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Zozobra, Santa Fe Fiesta

In 1924, renowned Santa Fe artist Will Shuster added Zozobra to the Santa Fe fiesta celebrations. Local artist William Howard Shuster, Jr. - "Will" (1893-1969) conceived and created Zozobra in 1924 as the focus of a private fiesta at his home for artists and writers in the community. His inspiration for Zozobra came from the Holy Week celebrations of the Yaqui Indians of Mexico; an effigy of Judas, filled with firecrackers, was led around the village on a donkey and later burned.

Shuster and E. Dana Johnson, a newspaper editor and friend of Shuster's came up with the name Zozobra, which was defined as "anguish, anxiety, gloom" or in Spanish for "the gloomy one." The effigy is a giant animated wooden and cloth marionette that waves its arms and growls ominously at the approach of its fate. A major highlight of the pageant is the fire spirit dancer, dressed in a flowing red costume, who appears at the top of the stage to drive away the white-sheeted "glooms" from the base of the giant Zozobra.

The fire dance was created by Jacques Cartier, a former New York ballet dancer and local dance teacher, who performed the role for 37 years. His dance student, James Lilienthal took over the fire spirit role in 1970 and has continued it for 32 years.

Shuster constructed the figure of Zozobra until 1964, when he gave his detailed model to the Kiwanis Club to continue the tradition. Over the years the effigy has grown larger, reaching a height of 49 feet in 2001. Zozobra is a well-crafted framework of preplanned and pre-cut sticks, covered with chicken wire and yards of muslin. It is stuffed with bushels of shredded paper, which traditionally includes obsolete police reports, paid off mortgage papers, and even personal divorce papers.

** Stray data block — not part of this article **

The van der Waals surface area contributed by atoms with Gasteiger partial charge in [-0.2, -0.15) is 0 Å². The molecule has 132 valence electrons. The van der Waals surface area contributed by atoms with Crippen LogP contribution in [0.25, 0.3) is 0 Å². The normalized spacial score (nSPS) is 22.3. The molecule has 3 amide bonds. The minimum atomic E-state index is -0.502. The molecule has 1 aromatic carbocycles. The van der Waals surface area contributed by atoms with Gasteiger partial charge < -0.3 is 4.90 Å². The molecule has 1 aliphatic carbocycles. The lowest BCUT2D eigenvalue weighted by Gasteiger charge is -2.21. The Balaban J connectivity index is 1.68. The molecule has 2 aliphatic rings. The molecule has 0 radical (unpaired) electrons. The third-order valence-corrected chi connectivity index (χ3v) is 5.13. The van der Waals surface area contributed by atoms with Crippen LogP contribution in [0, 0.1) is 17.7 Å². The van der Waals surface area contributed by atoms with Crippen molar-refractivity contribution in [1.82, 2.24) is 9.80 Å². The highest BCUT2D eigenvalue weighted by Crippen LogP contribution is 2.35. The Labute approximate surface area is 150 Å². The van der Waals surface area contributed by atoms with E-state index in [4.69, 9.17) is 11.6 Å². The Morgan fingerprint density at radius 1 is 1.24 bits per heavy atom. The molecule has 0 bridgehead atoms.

Kiwanis became officially involved in 1963. Shuster assigned all rights, title and interest in Zozobra on June 19th, 1964 to The Kiwanis Club of Santa Fe, which retains exclusive copyright and Trademark to the figure. Thus Kiwanis continues the Zozobra tradition, and as a major fundraiser has become a great way for Santa Feans to participate in community service.

A description of the first public Zozobra burning appears in the September 2,1926, edition of the Santa Fe New Mexican:

Following vespers at the Cathedral, a long procession headed by the Conquistadores Band marched to the vacant space back of the city hall, where Zozobra, a hideous effigy figure 20 feet high, produced by the magic wand of Will Shuster, stood in ghastly silence illuminated by weird green fires. While the band played a funeral march, a group of Kiwanians in black robes and hoods stole around the figure, with four others seated before the green fires.

When City Attorney Jack Kennedy on behalf of the absent Mayor, solemnly uttered the death sentence of Zozobra, with Isadoro Armijo as interpreter, and fired several revolver shots at the monster, the green fires changed to red, the surrounding ring of bonfires was ignited, red fires blazed at the foot of the figure and shortly a match was applied to its base and leaped into a column of many colored flames.

As it burned the encircling fires blazed brighter, there was a staccato of exploding fireworks from the figure and round about, and throwing off their black robes the spectators emerged in gala costume, joining an invading army of bright-hued harlequins with torches in a dance around the fires as the band struck up "La Cucaracha." Following which the crowd marched back between bonfires lining the streets to the armory and the big baile was on. It brought out the biggest crowd of native merrymakers seen here for years...."